Industrial espionage, sometimes also known as economic espionage, is a very serious offense that can carry some very hefty fines and punishments. It is pretty common and can give a competitor a massive advantage in the kill-or-be-killed commercial market.
Here we have compiled 5 notable examples of industrial espionage in recent times and attempt to address some other common questions on the subject.
Whats is an example of espionage?
Here are some notable examples of industrial espionage over the past few decades. These are but 5 of many interesting examples throughout history.
1. Gillette was a victim of industrial espionage back in 1997
In 1997, a man from Washington, Iowa was charged with wire fraud and theft of trade secrets from Gillette. Steven L. Davis, then 47-years-old, stole information concerning a new shaving system the had been developed by the company.
He was a previous employee of Wright Industries Inc. who had been commissioned by Gillette to help design the fabricator equipment for the new shaving system.
"In February and March 1997, according to the indictment, DAVIS made disclosures of technical drawings to Gillette's competitors in the razor market, Warner-Lambert Co., Bic, and American Safety Razor Co. These disclosures were made by fax and by electronic mail. The indictment also charges DAVIS with wire fraud," states fas.org.
Davis pleaded guilty and was charged for his part in the espionage and faced a total of 15 years in prison and hundreds of thousands of dollars in fines.
2. Kodak also fell foul of industrial espionage in the '90s
Back in the 1990s, Kodak was also the victim of industrial espionage. One former employee of the Eastman Kodak Company was charged and pled guilty to all charges.
The former employee, Harold Worden, then 56-years-old, stole Kodak property that was worth millions of dollars. He had worked for Kodak for over 30 years and did not return confidential documentation when he left the company in 1992.
He attempted to try and sell his ill-gotten gains to Kodak's competitors while trying to start his own consulting firm.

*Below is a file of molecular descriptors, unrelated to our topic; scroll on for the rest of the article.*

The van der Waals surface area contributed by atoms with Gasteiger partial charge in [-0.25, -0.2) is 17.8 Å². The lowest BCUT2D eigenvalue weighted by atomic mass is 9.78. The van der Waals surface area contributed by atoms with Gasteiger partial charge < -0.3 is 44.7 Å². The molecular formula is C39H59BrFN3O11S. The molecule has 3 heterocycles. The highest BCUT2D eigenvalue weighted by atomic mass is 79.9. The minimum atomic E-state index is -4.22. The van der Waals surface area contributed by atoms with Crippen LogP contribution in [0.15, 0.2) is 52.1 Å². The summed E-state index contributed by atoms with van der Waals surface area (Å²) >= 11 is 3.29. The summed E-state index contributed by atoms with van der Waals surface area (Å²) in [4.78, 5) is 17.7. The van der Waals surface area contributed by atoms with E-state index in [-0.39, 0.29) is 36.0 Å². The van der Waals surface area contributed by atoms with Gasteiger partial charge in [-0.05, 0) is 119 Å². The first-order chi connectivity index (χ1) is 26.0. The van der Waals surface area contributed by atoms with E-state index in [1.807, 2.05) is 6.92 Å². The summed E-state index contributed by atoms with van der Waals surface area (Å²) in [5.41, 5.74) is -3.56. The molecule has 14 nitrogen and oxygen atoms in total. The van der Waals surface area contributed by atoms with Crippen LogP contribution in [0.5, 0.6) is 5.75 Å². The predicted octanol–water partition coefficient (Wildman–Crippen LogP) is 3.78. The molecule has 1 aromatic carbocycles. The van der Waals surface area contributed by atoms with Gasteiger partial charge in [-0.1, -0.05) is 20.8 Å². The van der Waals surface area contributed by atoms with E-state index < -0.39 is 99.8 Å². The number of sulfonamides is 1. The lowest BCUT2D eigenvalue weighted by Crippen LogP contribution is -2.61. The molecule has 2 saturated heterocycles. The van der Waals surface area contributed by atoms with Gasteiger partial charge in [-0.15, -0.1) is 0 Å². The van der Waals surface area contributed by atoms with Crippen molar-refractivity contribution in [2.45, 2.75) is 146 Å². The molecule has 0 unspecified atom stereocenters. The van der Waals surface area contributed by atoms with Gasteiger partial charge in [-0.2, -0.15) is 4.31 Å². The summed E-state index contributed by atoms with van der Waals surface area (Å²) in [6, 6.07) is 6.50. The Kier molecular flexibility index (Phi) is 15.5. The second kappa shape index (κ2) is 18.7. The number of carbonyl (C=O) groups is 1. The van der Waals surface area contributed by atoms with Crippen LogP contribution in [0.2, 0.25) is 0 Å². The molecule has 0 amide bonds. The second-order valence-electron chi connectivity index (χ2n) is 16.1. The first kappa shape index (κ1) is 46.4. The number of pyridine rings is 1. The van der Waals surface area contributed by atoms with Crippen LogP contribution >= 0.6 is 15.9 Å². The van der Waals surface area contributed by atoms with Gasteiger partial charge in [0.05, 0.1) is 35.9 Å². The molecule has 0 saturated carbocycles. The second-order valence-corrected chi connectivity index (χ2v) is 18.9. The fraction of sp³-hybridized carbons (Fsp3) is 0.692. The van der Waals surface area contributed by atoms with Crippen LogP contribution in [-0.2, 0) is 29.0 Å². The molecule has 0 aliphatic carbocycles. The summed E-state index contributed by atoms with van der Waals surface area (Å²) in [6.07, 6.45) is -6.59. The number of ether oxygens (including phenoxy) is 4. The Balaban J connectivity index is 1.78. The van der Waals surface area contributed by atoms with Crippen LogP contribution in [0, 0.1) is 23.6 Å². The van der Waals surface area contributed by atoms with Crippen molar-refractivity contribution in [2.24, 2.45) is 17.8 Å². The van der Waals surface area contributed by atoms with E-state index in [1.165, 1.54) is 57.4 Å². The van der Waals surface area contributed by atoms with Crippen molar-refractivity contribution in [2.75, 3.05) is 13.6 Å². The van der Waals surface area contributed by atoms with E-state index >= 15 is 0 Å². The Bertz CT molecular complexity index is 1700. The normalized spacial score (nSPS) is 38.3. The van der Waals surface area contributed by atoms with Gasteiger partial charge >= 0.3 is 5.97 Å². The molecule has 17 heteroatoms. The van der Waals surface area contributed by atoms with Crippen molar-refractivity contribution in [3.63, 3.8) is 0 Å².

Mr. Worden was convicted in 1997 following his guilty plea and was sentenced to 15 months imprisonment and fines of over $50,000.
3. Avery Dennison won $40 million in damages from espionage in the late 1990s
Between 1989 and 1997 a Taiwanese businessman Ten Hong Lee, a.k.a. Victor Lee and his company Four Pillars defrauded and stole trade secrets from an Ohio-based company, Avery Dennison. This company was one of the nation's largest manufacturers of adhesive products for use in things like postage stamps and diaper tape.
"Since July of 1989, the defendants have obtained, among things, proprietary and confidential Avery information relating to formulations for self-adhesive products.
The indictment also alleges that on September 4, 1997, the defendants met with Victor Lee in a hotel room in Westlake, Ohio for the purpose of obtaining Avery confidential and proprietary information, documents and trade secrets in violation of the Economic Espionage Act of 1996," notes fas.org.
The defendant(s) pled guilty and were required to compensate Avery Dennison with $40 million in damages in 1999. This was the first case tried under the newly minted 1996 Economic Espionage Act in America. This act had been passed by Congress to protect U.S. companies from thefts by foreign businesses and governments.
4. IBM won an espionage court case against Hitachi in the 1980s
Back in the 1980s, IBM won a court case against Hitachi, and two of its employees, for industrial espionage. Hitachi was charged with conspiring to steal confidential computer information from IBM and transport it to Japan.
Hitachi pleaded guilty to the charges as well as Mitsubishi Electric Corporation and 22 Japanese businessmen, many of whom were senior officials.